For example, if you look at WordPress developer category on Upwork, you’ll notice that the hourly rate ranges from $25-$90, whereas has the rates between $15 and $49.

According to PostStatus, beginner WordPress freelancers should charge between $25-$40 per hour while more experienced freelancers should charge between $40 and $400 per hour. That price goes up if you’re running a WordPress agency as opposed to running solo.

Calculating Your Hourly Rate

An hourly rate is easy to use in calculations, once you are comfortable with your pricing and putting a value on your time. But if you’re just starting out, you might find it difficult to know what is an appropriate rate. Luckily, there are a few tools that you can use that can point you in the right direction.

Minimum Hourly Rate Calculator

The first tool on the list is the Minimum Hourly Rate Calculator by Brian Krogsgard. This WordPress developer found inspiration in an article about pricing by Matt Henderson and built his own version of it.

The calculator takes into account national holidays, vacation days, average yearly salary, overhead, and more.

Hourly Rate Calculator by ApproveMe

Similarly to the calculator above, Hourly Rate Calculator by ApproveMe takes into consideration billable hours, vacation time, and overhead expenses. This calculator is flexible, given the fact that you can add more lines to it to add expenses that aren’t listed.

You can also adjust how much you’d like your current salary to improve in the next year. Overall, it’s a decent starting point for any freelancer that needs to come up with an hourly rate.

The chances are you will have to quote a price at the beginning.  However you calculate this price, it is a good idea to add 20% from the start. This will cover the possible cost of a client’s excessive revisions without raising the quoted price at the end, which could create a conflict.

Using Estimates

Another way to determine how much you should charge as a WordPress freelancer is to use a method called bottom up estimating. According to Dick Billows, this is “the most accurate approach to estimating cost and duration”. While Billows recommends this approach for companies and agencies that have more than one employee, it’s worth mentioning that this method works rather well for solo freelancers as well. Here’s how bottom up estimating works.

1. List out all the tasks involved with the project

The first thing you need to do is list all the tasks needed to execute the project. The easiest way to do this is to split the project into key phases and then break those phases down into individual tasks.

The most important thing to keep in mind during this process is to include even the smallest of tasks so that you can get a more accurate estimate. Don’t forget to include potential revision requests by client as they add on to the total list of tasks and time needed to complete the project.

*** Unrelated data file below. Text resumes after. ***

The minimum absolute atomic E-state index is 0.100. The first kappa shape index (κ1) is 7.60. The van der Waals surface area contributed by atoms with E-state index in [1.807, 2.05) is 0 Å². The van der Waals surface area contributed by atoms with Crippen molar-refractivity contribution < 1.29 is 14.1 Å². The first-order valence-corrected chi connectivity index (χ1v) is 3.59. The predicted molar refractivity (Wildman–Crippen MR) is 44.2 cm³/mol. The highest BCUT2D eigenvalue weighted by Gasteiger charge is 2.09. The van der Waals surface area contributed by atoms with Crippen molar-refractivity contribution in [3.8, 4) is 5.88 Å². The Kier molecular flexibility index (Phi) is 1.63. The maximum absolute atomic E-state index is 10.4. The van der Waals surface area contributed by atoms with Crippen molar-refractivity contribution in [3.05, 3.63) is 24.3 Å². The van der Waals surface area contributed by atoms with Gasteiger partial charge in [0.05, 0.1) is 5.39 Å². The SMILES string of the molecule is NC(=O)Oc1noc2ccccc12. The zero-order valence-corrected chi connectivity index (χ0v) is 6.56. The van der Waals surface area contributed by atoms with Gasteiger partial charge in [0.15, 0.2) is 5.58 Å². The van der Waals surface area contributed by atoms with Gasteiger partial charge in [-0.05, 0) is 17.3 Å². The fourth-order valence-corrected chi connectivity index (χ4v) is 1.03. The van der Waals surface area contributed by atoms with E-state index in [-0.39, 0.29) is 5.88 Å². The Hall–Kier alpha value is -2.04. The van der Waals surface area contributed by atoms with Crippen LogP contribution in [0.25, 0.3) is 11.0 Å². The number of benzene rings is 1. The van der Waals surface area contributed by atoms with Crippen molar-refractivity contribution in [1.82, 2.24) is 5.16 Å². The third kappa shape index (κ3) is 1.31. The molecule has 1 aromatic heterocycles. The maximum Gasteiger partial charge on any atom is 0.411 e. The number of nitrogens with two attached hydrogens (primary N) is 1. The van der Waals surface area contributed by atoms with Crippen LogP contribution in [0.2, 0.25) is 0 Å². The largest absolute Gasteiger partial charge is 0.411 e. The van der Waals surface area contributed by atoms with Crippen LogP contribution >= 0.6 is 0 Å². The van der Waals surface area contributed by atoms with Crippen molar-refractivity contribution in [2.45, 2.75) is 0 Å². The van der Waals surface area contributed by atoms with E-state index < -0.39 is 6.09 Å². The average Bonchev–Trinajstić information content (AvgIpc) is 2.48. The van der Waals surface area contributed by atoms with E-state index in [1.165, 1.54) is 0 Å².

2. Estimate how long each task will take

Once you have a list of your tasks, you need to provide an estimate on how long each task with take. Do this for each and every task and avoid grouping “smaller” tasks together.

If you already have a few projects under your belt, you should have an idea of how long it takes you to complete each task on the list you’ve made. Remember to include extra padding time and be generous with the estimate rather than underestimating the time you need.

3. Add up all the estimates and divide with your hourly rate

The final step in this process is to add all those time estimates together and then dividing them with your hourly rate. The result is what you should charge for the project.

If you want to play it safe, your estimates above should also include time spent on communication with the client plus a few extra hours to accommodate for unforeseen circumstances.

Additional Factors to Consider

As you’re working on the estimate, there are some additional factors you might want to consider before settling on final cost.

  • The ultimate result or benefits that clients will get from working with you — will a new website that you’ve designed and developed help them meet their business goals? If they see an increase in profits as a direct result from working with you, then your rate should accommodate for that.
  • Your own income goals — it goes without saying that freelance income can turn into a feast and famine cycle if you’re not careful. Consider taking your income goals and your living expenses into consideration as you get more projects under your belt.
  • The type of client you’re working with — as mentioned above, the same project can vary greatly in terms of price depending on the type of client you’re working with. A custom website for a local small business will not cost as much as a custom website for a large corporation breaking into international waters.

Final Thoughts

Even if you are a beginner, never undervalue yourself. Although your skill set may be basic – no matter how simple – your client is definitely going to benefit from a functioning website. Always remember that your value is defined in terms of the benefit to the client, not your experience.

Finally, keep in mind that quoting a price for a project depends on a lot of factors. But, if you use the tips in this article and apply them to your freelance projects, you’ll have an easier time of quoting a fair price that will satisfy both you and your clients.

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About the Author
Brenda Barron is a writer and editor from southern California. You can find out more about her at The Digital Inkwell.